How does a researcher gauge the impact of his/her research? How do administrators objectively evaluate the performance of a researcher? While both questions are difficult to answer, below are numeric measures that can provide a rough snapshot of impact.
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The number of citations to articles and books provides a measurable indicator of research impact, suggesting how much their work is being used to advance the research of others.
Be aware: raw citation counts will vary depending on the data source, and it is hard to compare researchers in different fields and at different career stages. Citation counts can be found in:
- Web of Science: A large interdisciplinary citation database..
- Scopus: Works like Web of Science. It searches a slightly different group of citations and will provide another sense of impact.
- Google Scholar: This free database counts citations from both scholarly and non-scholarly sources.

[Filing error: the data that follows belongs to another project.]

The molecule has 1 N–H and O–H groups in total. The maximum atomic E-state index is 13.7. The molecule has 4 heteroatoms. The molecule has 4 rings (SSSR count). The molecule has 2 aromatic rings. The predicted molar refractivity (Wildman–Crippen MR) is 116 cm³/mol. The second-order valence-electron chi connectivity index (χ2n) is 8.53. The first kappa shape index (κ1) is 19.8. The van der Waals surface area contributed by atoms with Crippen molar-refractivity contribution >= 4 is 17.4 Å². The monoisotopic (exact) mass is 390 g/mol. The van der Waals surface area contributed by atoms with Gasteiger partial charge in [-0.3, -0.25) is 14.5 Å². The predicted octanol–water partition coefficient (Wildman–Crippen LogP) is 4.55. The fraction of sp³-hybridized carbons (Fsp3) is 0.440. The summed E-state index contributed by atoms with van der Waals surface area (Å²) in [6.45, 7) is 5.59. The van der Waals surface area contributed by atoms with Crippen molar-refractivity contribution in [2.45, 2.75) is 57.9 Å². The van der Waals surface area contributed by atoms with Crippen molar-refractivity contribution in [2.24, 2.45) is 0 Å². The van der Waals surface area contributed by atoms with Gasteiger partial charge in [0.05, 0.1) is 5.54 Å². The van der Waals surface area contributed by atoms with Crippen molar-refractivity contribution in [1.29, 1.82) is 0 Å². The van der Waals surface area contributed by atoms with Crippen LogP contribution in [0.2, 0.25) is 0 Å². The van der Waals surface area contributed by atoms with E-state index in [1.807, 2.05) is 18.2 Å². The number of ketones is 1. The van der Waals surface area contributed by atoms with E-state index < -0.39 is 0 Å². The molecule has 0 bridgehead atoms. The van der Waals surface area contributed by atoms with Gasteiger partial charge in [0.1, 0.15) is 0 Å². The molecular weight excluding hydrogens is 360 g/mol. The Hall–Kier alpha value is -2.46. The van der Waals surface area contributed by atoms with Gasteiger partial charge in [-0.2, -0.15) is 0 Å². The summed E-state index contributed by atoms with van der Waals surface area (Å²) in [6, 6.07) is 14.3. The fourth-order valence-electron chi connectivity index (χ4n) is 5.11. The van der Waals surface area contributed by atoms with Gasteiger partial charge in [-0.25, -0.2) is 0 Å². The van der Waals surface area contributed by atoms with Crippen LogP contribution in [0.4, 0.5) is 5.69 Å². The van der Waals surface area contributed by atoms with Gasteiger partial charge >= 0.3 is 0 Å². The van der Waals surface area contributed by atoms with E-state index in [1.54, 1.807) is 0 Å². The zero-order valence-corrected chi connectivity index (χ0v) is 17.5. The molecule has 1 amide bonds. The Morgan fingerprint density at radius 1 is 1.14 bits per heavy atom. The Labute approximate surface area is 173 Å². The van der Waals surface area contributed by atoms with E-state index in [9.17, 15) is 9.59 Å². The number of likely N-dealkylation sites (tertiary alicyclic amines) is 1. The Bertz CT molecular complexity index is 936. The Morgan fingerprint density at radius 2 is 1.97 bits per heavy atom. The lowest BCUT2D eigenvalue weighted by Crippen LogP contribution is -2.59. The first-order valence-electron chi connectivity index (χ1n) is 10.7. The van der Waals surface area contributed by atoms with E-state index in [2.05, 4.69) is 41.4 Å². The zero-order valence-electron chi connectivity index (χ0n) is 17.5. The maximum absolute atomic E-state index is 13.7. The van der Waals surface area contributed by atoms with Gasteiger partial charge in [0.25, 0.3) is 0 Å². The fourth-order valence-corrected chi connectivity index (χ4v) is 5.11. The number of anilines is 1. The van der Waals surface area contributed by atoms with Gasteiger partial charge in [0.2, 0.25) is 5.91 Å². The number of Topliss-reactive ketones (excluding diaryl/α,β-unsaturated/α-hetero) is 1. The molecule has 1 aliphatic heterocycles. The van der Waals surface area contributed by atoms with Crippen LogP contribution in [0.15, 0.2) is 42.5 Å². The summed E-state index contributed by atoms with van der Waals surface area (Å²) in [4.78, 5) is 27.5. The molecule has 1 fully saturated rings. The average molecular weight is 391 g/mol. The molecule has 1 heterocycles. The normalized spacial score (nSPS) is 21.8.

- Some subject-specific databases now include citation counts, including SciFinder Scholar for chemistry and MathSciNet for mathematics. Check with your subject librarian to find similar databases in your field.
Article download count
Some platforms provide download counts for indiidual publications. Examples of platforms that provide download counts include the University’s Digital Conservancy (via an item's Stats Display), and Public Library of Science (in an article's Metrics tab).
h-index measures productivity as well as impact by counting how many of an author’s papers have been cited how many times. For example: to have an h-index of 5, five of a scholar’s publications must have been cited by others at least five times each.
While more sophisticated than plain citation counts, the h-index shares the limitations of incomparability across fields and across career stages. An individual’s h-index may be found in:
- Web of Knowledge, by generating a Citation Report for a specified author.
- Scopus, by searching for an author's name or clicking on a linked author name anywhere in the database.
- Google Scholar, after installing a tool such as the Google Scholar Universal Gadget, Publish or Perish software.
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